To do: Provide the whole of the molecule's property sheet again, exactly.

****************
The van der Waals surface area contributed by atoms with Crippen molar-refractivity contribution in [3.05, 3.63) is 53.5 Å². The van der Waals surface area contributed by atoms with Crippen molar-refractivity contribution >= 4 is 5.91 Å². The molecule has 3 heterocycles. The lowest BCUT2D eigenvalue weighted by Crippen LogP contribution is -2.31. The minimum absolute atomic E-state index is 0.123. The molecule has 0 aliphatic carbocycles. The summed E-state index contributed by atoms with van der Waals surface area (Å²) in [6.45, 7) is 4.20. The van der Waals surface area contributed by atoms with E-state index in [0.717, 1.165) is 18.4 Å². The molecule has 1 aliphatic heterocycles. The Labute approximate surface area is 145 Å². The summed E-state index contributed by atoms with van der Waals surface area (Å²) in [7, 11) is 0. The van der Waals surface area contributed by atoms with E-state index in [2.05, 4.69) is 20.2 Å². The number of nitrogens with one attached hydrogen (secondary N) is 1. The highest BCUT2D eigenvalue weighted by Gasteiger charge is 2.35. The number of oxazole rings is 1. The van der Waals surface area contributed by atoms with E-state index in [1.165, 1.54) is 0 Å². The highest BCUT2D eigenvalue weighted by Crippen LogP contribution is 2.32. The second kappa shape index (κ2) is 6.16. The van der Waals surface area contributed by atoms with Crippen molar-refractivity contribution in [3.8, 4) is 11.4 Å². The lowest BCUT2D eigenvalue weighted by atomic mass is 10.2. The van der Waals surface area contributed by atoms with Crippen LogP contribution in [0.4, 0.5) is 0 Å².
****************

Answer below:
The van der Waals surface area contributed by atoms with Crippen molar-refractivity contribution in [3.05, 3.63) is 53.5 Å². The van der Waals surface area contributed by atoms with Crippen molar-refractivity contribution >= 4 is 5.91 Å². The molecule has 3 heterocycles. The lowest BCUT2D eigenvalue weighted by Crippen LogP contribution is -2.31. The minimum absolute atomic E-state index is 0.123. The molecule has 0 aliphatic carbocycles. The summed E-state index contributed by atoms with van der Waals surface area (Å²) in [6.45, 7) is 4.20. The van der Waals surface area contributed by atoms with E-state index in [0.717, 1.165) is 18.4 Å². The molecule has 1 aliphatic heterocycles. The Labute approximate surface area is 145 Å². The summed E-state index contributed by atoms with van der Waals surface area (Å²) in [7, 11) is 0. The van der Waals surface area contributed by atoms with E-state index in [2.05, 4.69) is 20.2 Å². The number of nitrogens with one attached hydrogen (secondary N) is 1. The highest BCUT2D eigenvalue weighted by Gasteiger charge is 2.35. The number of oxazole rings is 1. The van der Waals surface area contributed by atoms with E-state index in [1.165, 1.54) is 0 Å². The highest BCUT2D eigenvalue weighted by Crippen LogP contribution is 2.32. The second kappa shape index (κ2) is 6.16. The van der Waals surface area contributed by atoms with Crippen molar-refractivity contribution in [3.8, 4) is 11.4 Å². The lowest BCUT2D eigenvalue weighted by atomic mass is 10.2. The van der Waals surface area contributed by atoms with Crippen LogP contribution in [0.4, 0.5) is 0 Å².